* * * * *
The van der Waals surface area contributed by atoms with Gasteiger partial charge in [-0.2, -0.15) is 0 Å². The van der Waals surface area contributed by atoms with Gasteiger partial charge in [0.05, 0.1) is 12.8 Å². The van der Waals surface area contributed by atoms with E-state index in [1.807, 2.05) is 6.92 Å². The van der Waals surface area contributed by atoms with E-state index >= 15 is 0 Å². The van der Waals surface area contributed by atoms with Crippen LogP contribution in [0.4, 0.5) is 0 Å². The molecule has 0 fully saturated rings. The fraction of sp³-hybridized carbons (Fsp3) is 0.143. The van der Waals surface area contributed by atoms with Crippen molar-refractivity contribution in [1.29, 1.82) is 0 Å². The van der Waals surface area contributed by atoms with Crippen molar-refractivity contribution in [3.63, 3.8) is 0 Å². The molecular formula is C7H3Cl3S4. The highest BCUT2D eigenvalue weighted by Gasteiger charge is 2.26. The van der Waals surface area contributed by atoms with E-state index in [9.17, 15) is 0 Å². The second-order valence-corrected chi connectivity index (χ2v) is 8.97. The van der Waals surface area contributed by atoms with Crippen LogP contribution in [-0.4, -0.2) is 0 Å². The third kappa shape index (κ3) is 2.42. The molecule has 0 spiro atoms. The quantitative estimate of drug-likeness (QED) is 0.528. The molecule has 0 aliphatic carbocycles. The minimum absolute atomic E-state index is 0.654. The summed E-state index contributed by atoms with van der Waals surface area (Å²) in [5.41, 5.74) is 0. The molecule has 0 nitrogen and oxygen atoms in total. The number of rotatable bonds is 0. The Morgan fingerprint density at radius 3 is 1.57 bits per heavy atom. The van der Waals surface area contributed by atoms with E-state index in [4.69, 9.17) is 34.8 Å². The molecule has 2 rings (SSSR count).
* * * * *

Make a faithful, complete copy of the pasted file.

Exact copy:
The van der Waals surface area contributed by atoms with Gasteiger partial charge in [-0.2, -0.15) is 0 Å². The van der Waals surface area contributed by atoms with Gasteiger partial charge in [0.05, 0.1) is 12.8 Å². The van der Waals surface area contributed by atoms with E-state index in [1.807, 2.05) is 6.92 Å². The van der Waals surface area contributed by atoms with E-state index >= 15 is 0 Å². The van der Waals surface area contributed by atoms with Crippen LogP contribution in [0.4, 0.5) is 0 Å². The molecule has 0 fully saturated rings. The fraction of sp³-hybridized carbons (Fsp3) is 0.143. The van der Waals surface area contributed by atoms with Crippen molar-refractivity contribution in [1.29, 1.82) is 0 Å². The van der Waals surface area contributed by atoms with Crippen molar-refractivity contribution in [3.63, 3.8) is 0 Å². The molecular formula is C7H3Cl3S4. The highest BCUT2D eigenvalue weighted by Gasteiger charge is 2.26. The van der Waals surface area contributed by atoms with E-state index in [9.17, 15) is 0 Å². The second-order valence-corrected chi connectivity index (χ2v) is 8.97. The van der Waals surface area contributed by atoms with Crippen LogP contribution in [-0.4, -0.2) is 0 Å². The third kappa shape index (κ3) is 2.42. The molecule has 0 spiro atoms. The quantitative estimate of drug-likeness (QED) is 0.528. The molecule has 0 aliphatic carbocycles. The minimum absolute atomic E-state index is 0.654. The summed E-state index contributed by atoms with van der Waals surface area (Å²) in [5.41, 5.74) is 0. The molecule has 0 nitrogen and oxygen atoms in total. The number of rotatable bonds is 0. The Morgan fingerprint density at radius 3 is 1.57 bits per heavy atom. The van der Waals surface area contributed by atoms with E-state index in [4.69, 9.17) is 34.8 Å². The molecule has 2 rings (SSSR count).